PSEG Buyout Faces More Hurdles

The Bergen Record ( — Friday, August 18, 2006


State regulators on Thursday called for $220 million more in givebacks to customers and the sale of additional power plants as conditions for approving the Public Service Enterprise Group's $17.8 billion takeover by Exelon Corp. to create the nation's largest utility.

The counterproposal from the staff of the state Board of Public Utilities came in response to a "last best offer" offer made two weeks ago by the companies.

The proposal, obtained by The Record, would require the merged company to provide $820 million to offset possible rate increases over the next five years. The companies had pledged $600 million through the end of 2008.

The proposal also calls for the companies to sell off PSEG's generating plants in Essex and Burlington counties, in addition to six plants required by the U.S. Department of Justice.

Most of the remainder of the counteroffer is in line with the offer the two companies made public two weeks ago, including preservation of all union jobs through May 1, 2011; and placement of headquarters at PSEG headquarters in Newark, for Exelon utilities in New Jersey, Pennsylvania and Illinois.

The new offer "fairly addresses all important issues" in the proposed sale, the BPU said.

It "is geared towards bringing positive benefits to the ratepayers and citizens of New Jersey" and "ensures than New Jersey ratepayers will receive real benefits in real time," the BPU said in a statement.

"The offer effectively addresses the rate and market power issues of the merger and is structured to maintain the high standards of reliability and safety presently delivered by PSE&G," the BPU said.

Newark-based PSEG is the parent of Public Service Electric and Gas Co., New Jersey's largest utility with more than 2 million customers.

The BPU is the last regulatory body whose approval is needed for the deal to go forward.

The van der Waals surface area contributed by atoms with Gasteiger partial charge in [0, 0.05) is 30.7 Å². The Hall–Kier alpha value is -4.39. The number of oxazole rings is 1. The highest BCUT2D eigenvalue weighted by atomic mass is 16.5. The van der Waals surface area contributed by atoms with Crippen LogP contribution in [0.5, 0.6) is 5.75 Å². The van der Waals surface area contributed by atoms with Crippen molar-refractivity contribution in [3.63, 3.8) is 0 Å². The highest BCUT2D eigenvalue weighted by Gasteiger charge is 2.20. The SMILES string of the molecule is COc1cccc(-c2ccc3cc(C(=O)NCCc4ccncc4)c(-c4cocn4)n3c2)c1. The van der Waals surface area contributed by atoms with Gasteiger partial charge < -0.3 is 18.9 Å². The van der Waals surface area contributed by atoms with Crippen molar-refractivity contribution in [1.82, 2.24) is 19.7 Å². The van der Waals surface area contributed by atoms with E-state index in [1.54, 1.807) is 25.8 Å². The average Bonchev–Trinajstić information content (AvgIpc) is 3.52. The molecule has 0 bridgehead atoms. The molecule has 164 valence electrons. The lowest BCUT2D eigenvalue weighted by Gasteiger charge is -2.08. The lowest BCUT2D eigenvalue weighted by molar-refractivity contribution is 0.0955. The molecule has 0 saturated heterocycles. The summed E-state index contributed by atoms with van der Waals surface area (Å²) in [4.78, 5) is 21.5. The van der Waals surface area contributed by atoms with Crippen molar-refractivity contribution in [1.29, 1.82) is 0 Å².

PSEG and Chicago-based Exelon declined to comment, but two consumer groups said they still oppose the sale as a bad deal for consumers.

"We think that this proposal falls short, and fails to adhere to their standard that this deal should have a positive benefit," said Phyllis Salowe-Kaye, executive director of New Jersey Citizen Action. "Right from the beginning, we've been saying that market power is the whole ball of wax," Salowe-Kaye said. "We think this will lead to higher rates."

If the deal goes through, Exelon and Public Service "will be celebrating and consumers will be paying," she said.

Market power is still an issue, said Dena Mottola, executive director of the New Jersey Public Interest Research Group.

Public Advocate Ronald K. Chen said that at first glance, the BPU proposal "is a marked improvement over anything the companies have proposed."

But it falls short of a counterproposal his office made, calling for more money up front and more divestitures.

The BPU made the counteroffer "to show our good faith effort to move forward in the negotiations," spokesman Eric Hartsfield said. Until Thursday, the BPU said its policy was not to comment on ongoing settlement discussions.

This was the BPU's first public comments since Aug. 4, when it rejected what it saw as an ultimatum issued by the two companies, which said they might cancel the proposed sale if they didn't get an answer "in principle" to their offer.

A key issue since the deal was announced 20 months ago has been whether the combined companies would control too much generating capacity, letting them manipulate energy markets and raise prices.

Two federal agencies ruled that that problem was solved when the companies agreed to sell off six of their plants. But critics – including the BPU staff and the state's Public Advocate – said more was needed.

In an Aug. 2 letter to the BPU's executive director, PSEG and Exelon said their proposal included $1.46 billion "of positive benefits to PSE&G ratepayers and the state of New Jersey." The companies said they remained flexible in modifying the proposal, but did not have the ability to increase the amount of money involved.

The companies said if the BPU staff could not agree in principle to the overall teams, they would be forced to withdraw the merger application, as well as the benefits.

In addition, Public Service said it would seek $133 million in gas rate increases it says it is due but had offered to forego as a condition of approval. It also said it would drop its plan to freeze electric rates until 2011.

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